I think it's a controversial title, actually, Beth. As we were reading and I was thinking, I feel like a pastor is saying, "Happy Holidays." I don't think that's allowed.
Beth Demme (01:11):
Stephanie Kostopoulos (01:12):
So, well, that's interesting, though. You are a full-fledged pastor. I'm not like-
Beth Demme (01:16):
I am a full-fledged pastor. It's my full-time gig.
Stephanie Kostopoulos (01:19):
You didn't just write it on a piece of paper. You went to school for it.
Beth Demme (01:23):
I did not get my licensing or my certification randomly online one day just like the-
Stephanie Kostopoulos (01:28):
Yeah, or just by reading the Bible and saying, "I'm a pastor now. I've read the Bible."
Beth Demme (01:31):
Stephanie Kostopoulos (01:32):
You've read it many times, but also done lots of schooling.
Beth Demme (01:35):
It is my favorite book. It is.
Stephanie Kostopoulos (01:37):
Of course, it's your favorite book. Well, what does it say about me that my favorite book is Harry Potter series?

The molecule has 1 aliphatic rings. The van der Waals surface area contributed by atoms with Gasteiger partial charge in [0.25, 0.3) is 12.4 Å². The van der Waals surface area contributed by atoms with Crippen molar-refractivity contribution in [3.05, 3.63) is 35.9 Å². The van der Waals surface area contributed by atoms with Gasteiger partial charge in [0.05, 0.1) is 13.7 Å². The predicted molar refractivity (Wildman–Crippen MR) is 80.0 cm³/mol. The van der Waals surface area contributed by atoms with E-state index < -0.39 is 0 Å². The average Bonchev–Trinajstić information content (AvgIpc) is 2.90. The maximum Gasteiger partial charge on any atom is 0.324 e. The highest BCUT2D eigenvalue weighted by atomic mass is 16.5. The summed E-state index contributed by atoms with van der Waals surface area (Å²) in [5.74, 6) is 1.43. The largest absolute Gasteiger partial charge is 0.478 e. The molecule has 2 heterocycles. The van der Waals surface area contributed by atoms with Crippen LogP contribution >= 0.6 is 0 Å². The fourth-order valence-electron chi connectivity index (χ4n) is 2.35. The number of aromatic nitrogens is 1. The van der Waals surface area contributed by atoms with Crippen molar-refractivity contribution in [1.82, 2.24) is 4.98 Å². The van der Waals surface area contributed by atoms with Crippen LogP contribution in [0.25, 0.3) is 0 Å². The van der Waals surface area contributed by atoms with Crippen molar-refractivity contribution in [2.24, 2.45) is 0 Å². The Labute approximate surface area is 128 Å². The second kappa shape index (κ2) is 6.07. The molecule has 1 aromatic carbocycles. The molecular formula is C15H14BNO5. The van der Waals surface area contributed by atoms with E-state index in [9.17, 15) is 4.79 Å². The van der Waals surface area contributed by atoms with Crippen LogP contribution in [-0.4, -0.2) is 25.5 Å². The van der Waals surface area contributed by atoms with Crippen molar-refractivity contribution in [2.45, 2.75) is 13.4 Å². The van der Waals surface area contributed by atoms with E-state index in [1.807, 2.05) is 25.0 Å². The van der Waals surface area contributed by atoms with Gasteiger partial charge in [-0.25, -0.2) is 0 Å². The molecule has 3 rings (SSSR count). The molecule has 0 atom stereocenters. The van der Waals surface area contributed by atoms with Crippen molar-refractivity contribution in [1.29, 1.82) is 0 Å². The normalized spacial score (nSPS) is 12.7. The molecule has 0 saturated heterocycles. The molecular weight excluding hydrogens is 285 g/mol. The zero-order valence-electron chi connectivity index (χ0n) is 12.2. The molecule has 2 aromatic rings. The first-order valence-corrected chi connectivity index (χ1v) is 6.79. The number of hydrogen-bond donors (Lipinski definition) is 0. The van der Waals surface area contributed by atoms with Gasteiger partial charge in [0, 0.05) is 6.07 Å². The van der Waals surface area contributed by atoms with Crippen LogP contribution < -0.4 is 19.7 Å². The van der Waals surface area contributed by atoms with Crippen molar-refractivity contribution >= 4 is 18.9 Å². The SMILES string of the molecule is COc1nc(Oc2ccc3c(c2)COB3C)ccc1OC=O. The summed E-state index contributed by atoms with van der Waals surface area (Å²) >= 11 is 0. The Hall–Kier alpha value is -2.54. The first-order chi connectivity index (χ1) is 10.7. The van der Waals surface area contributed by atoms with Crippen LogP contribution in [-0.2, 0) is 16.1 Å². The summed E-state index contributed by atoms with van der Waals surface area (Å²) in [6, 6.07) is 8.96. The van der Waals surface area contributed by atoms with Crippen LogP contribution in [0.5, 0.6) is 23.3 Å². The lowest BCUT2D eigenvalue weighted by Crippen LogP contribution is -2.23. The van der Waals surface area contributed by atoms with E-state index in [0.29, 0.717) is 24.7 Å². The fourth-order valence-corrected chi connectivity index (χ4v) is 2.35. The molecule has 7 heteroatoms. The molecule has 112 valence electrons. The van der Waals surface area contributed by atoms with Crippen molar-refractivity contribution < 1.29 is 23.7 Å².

Beth Demme (01:43):
It says that you have a great imagination and that you love adventure.
Stephanie Kostopoulos (01:46):
Oh, I love it. Well, thank you. Well, what it says to me that you love the Bible is that you're in the right profession, right?
Beth Demme (01:54):
Yeah. So, I am. I'm a real, actual pastor and-
Stephanie Kostopoulos (01:58):
Beth Demme (01:59):
... Methodist pastor, and recently my husband and I were ... There's a town, not far ... Well, it is kind of far from here, actually. Anyway, DeFuniak Springs, which is a couple of hours west of us here in Florida and they do this Christmas light thing that's the whole downtown. This little town is built around a little pond or a lake that's naturally circular. Because the town is literally built around it, the whole downtown is formed in a circle and you can drive around the whole lake and they have Christmas scenes and Christmas lights all around the whole lake, and it's really lovely. It's very nostalgic. Some of it's super old school. Not in the town's part of it, but across the street there were a couple of houses that had these signs that were super aggressive, really big, bigger than life size, and it would say, "Keep CHRIST in Christmas." And the only part that was in all caps was Christ. And I just felt like they were yelling at me.